A very brief review of The Passively Multiplayer Online Game (PMOG)

The Passively Multiplayer Online Game has been generating a lot of hype lately. Yesterday I installed the necessary Firefox Extension, “played” for a few minutes, and then decided to uninstall the extension and maybe come back to the game once it gets interesting.

My main objection to the PMOG is this: It tries to make web surfing, which I do for work, fun again. And it attempts to do this by making it like work. Badges? Leveling up? Laying “mines”? Who has the time?

The game will either be interesting months and months from now, when there’s rich, non-time-sensitive activity going on. Or else the game would have been interesting years and years ago (like when you used to use Excite as your search engine) before the web was colonized for profit.

Either way, now is not the right time. At least not for me.

A Mouse on a Treadmill or a Rat in a Maze?

I’m torn between which metaphor best describes my life: either I’m a mouse on a treadmill, running in place, getting nowhere, or I’m a rat in a maze, going blindly down random paths in order to get that cheese, which, face it, isn’t much of a prize.

Consider this: I work a high-prestige, low-paying job in order to pay for my children’s preschool so that I have time to work in my high-prestige, low-paying job. So I can pay for school. So I can work. On and on it goes, etc.

Mouse on a treadmill or rat in a cage? I don’t know, but either way I’m a rodent.

My carbon footprint has got to be ridiculous

In a recent conversation between Thom Yorke and David Byrne in Wired, Yorke describes how Radiohead conducted a study to assess its carbon footprint, in the hopes of then being able to reduce it. But their biggest impact upon the environment turned out to be something out of their control: all their fans driving to their concerts.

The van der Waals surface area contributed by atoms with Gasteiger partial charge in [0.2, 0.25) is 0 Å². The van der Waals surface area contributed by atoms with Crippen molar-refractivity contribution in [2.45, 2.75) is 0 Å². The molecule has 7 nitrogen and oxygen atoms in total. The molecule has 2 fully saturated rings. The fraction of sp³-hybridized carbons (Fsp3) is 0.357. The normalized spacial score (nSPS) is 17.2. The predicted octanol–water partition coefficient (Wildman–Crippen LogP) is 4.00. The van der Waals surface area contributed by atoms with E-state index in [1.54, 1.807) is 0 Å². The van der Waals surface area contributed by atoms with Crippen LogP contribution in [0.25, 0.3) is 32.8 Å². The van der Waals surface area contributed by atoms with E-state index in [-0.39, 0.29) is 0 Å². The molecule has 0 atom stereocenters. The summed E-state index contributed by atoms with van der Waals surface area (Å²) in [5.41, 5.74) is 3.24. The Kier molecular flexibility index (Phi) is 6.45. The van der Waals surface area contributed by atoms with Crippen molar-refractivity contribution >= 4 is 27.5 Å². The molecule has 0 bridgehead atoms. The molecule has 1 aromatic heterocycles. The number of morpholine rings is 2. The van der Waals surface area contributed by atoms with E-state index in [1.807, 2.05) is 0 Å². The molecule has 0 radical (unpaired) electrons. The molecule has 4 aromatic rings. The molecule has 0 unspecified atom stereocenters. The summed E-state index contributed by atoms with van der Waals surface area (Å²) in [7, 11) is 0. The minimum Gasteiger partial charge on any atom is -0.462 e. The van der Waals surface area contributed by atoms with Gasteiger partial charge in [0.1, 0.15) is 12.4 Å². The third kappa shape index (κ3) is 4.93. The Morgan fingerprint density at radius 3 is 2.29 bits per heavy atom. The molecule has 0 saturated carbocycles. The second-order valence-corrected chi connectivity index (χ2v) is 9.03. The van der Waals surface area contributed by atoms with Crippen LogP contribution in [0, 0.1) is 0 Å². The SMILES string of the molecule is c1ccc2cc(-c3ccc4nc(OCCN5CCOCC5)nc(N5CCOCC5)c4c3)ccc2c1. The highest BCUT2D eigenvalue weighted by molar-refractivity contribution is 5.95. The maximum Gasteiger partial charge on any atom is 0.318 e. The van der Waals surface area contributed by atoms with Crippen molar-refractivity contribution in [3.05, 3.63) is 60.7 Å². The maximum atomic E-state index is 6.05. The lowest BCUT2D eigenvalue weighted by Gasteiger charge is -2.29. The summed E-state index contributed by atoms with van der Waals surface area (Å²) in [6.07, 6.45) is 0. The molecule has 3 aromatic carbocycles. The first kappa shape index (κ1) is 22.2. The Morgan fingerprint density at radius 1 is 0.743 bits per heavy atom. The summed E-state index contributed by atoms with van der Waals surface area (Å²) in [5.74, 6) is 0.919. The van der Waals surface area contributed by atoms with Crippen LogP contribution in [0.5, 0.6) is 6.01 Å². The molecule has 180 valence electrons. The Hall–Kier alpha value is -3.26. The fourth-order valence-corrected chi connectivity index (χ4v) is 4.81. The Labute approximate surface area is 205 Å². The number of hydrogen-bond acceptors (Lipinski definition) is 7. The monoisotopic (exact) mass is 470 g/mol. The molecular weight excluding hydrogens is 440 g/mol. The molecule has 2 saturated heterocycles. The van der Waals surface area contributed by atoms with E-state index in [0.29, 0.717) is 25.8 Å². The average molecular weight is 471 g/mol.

It makes me wonder about my carbon footprint. It has to be ridiculously huge. Not because I drive to work, but because I fly. It’s one of those crazy tales of an academic couple, two professors who can’t, because the market is so tight in their fields, find tenure-track jobs in the same city. So I fly to work. Actually I drive to the airport, fly to a city 400 miles away, then drive again to campus. Two days later I do the same thing in reverse to get back home. As I say, my carbon footprint has got to be ridiculous.

In fact I know it is.

Using Friends of the Forest’s Carbon Calculator, I’ve just found that my flying to work churns out about 23 metric tons of carbon dioxide every year. The average American releases under a half metric ton of carbon dioxide from flying.

This is not just ridiculous, it’s despairingly ridiculous. I can refuse all the plastic bags I want at the grocery store, but in the end I’m one of the killers of the world.

The Pros and Cons of Life Hacking

I’ve been meaning to blog about Clive Thompson’s NYT Magazine article on life hacking for a week now, but, as it happens, I’ve been operating on “continuous partial attention” myself since, oh, I don’t know, weeks, months, maybe years even.

While the science Thompson describes is fascinating–when is the perfect moment to interrupt someone at work?–I tremble thinking how this science will eventually be put to use: making us more productive workers.

Taylorism was nothing compared to what the good people at Microsoft are cooking up, with their studies of attentions spans, interruption cycles, and multitasking management.

The whole idea behind the anarchic-sounding life hacking, it seems to me, is to simplify your life, not so you can enjoy it more, but so that you can increase your productivity. Even the famous hipster PDA presumes that efficiency and work are the most important things in your life.

I don’t want to hack my life so that I can work more and work better. I want to work less.

Play is an endangered species.